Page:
Faced with construction hammers going silent at the Saenger Theater and other historic rehabilitation projects across the state, Gov. Bobby Jindal and state legislators ushered through a four-year extension of a historic preservation tax credit that would have expired at year's end. The governor signed the extension bill July 8 at a ceremony at the Saenger, where construction stopped for a period in March after investors, acting on concerns the tax credit might not be renewed, asked that all financial transactions for the project be put on hold.
In order to resume work until the tax credit issue could be resolved, the city fronted more than $1.1 million to the $45.8 million restoration project, showing confidence in the legislature to deliver the extension, H.B. 63 by Sen. Ed Murray, D-New Orleans. The measure also was backed by preservationists and developers who warned that projects were in jeopardy, and by state lawmakers like Rep. Walt Leger III, D-New Orleans, who warned of lost jobs and lost revenue from unrealized taxes on income, sales and property. "The extension of the commercial historic tax credit, at the end of the day, was truly a no-brainer," Leger said.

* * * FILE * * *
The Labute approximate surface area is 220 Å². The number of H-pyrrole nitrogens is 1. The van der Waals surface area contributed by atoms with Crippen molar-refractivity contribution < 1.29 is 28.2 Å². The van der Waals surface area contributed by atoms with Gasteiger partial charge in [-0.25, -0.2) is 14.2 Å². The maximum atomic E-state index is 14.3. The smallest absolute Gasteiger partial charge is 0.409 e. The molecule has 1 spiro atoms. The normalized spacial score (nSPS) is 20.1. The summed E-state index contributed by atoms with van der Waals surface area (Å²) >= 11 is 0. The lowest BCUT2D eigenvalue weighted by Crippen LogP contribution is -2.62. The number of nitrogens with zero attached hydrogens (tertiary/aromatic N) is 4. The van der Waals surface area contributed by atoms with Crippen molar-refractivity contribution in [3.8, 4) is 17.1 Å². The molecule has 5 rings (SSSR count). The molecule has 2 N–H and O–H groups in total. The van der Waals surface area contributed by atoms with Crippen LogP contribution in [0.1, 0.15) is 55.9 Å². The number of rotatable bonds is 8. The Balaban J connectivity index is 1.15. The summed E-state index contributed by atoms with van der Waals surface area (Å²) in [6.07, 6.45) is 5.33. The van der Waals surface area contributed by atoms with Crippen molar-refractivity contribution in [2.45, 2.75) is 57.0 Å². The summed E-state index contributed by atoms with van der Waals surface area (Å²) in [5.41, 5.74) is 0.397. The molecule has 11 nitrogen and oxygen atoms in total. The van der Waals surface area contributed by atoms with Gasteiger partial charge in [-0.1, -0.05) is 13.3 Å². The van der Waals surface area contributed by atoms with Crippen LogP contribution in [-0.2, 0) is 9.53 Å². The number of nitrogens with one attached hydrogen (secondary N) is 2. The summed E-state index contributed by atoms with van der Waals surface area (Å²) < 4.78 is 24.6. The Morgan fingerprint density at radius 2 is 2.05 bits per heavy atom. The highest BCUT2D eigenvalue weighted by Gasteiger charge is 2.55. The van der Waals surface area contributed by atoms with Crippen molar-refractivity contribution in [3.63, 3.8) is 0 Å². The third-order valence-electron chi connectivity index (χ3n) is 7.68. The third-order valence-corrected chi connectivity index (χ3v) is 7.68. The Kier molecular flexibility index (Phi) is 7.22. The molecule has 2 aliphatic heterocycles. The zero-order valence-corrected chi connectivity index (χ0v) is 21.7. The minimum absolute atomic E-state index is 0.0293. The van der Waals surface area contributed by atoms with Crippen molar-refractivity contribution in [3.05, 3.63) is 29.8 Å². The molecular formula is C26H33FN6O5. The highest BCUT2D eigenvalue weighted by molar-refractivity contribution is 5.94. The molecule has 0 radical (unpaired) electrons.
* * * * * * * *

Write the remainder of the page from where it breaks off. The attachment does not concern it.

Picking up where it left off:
With financing back on track, the curtain is scheduled to rise again in late 2012 at the 84-year-old theater.
House Bill 63, also signed by Jindal, extends a similar tax credit for residential properties until 2016. The Louisiana Legislature unanimously passed both bills.
Public money and state and federal tax credits will fund a large portion of the Saenger's resurrection. In addition to more than $6 million in state commercial historic preservation credits, there is about $9 million in federal historic preservation and new market tax credits and $13 million in Community Development Block Grant money.
Commercial preservation projects like the Saenger and the Bywater Art Lofts generate a state tax credit amount equal to 25 percent of the cost of restoration; the tax credits are then purchased by investors to lower their state income tax liability. Investors also sell them to companies and wealthy individuals.
The state has provided $135 million in tax credits to 124 projects since the program began in 2002. The projects have produced more than $650 million in investment, 11,000 construction jobs and 5,700 permanent jobs, Jindal said.
Had the tax credit not been extended, alternative plans for a lower level of funding would have been used, said Gary Elkins, an attorney for the Saenger Theater Partnership. It would have meant a smaller stage, which in turn would mean larger productions, such as the Broadway musical Wicked, which played on the Mahalia Jackson Theater's larger stage in 2010, would not be able to be staged at the Saenger. — Michael Joe